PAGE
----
Before Sequester Impact: Economy Adds 236K Jobs, Jobless Rate 7.7 Percent
The U.S. economy added 236,000 jobs in the month of February, much higher than the expected 165K predicted by analysts.
As a result of the robust new nonfarm payroll jobs last month, the jobless rate fell to 7.7 percent, down from 7.9 percent in January, and the lowest rate in four years.
One of the bright spot underpinning the February jobs numbers is the apparent ‘construction boom’ which saw jobs increase in that sector by 48,000, the highest monthly increase since March 2007. Since January 2011, the economy has created 349,000 new construction jobs, the U.S. Labor Department said.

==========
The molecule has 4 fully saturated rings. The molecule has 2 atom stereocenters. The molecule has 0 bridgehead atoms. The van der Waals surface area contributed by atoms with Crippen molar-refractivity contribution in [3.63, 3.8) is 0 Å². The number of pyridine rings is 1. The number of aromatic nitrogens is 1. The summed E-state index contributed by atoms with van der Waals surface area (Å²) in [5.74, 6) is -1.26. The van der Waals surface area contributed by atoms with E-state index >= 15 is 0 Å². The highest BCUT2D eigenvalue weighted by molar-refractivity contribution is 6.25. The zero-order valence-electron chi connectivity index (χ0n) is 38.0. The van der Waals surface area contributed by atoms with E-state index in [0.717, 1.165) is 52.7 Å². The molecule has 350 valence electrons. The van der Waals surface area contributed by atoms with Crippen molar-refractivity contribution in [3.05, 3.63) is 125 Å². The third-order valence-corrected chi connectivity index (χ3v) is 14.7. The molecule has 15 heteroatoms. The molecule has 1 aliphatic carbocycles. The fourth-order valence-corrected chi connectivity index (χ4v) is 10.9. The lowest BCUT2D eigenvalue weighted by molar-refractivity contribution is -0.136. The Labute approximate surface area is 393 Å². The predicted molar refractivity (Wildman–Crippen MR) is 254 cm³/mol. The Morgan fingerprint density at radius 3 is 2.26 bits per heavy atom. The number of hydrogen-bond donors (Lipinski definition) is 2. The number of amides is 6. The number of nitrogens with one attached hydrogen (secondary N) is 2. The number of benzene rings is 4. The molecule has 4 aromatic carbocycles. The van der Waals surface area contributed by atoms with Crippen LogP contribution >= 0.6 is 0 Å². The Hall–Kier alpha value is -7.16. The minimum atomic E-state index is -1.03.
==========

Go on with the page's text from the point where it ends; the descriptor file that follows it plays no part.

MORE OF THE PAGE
Professional and business services added 73,000 new jobs and retail trade increased by 24,000 jobs, in February. The public sector cut 10,000 jobs last month.
One of the downsides of the February jobs report is, the labor force participation rate actually declined by 0.1 percent. This notwithstanding, analysts and Wall Street in general, hailed last month’s report as positive.
But, still, hold off on the champagne, as the report comes before the impact of the sequester or automatic budget cuts, which if no agreement is reached, will start to bite before the summer, most economists predict.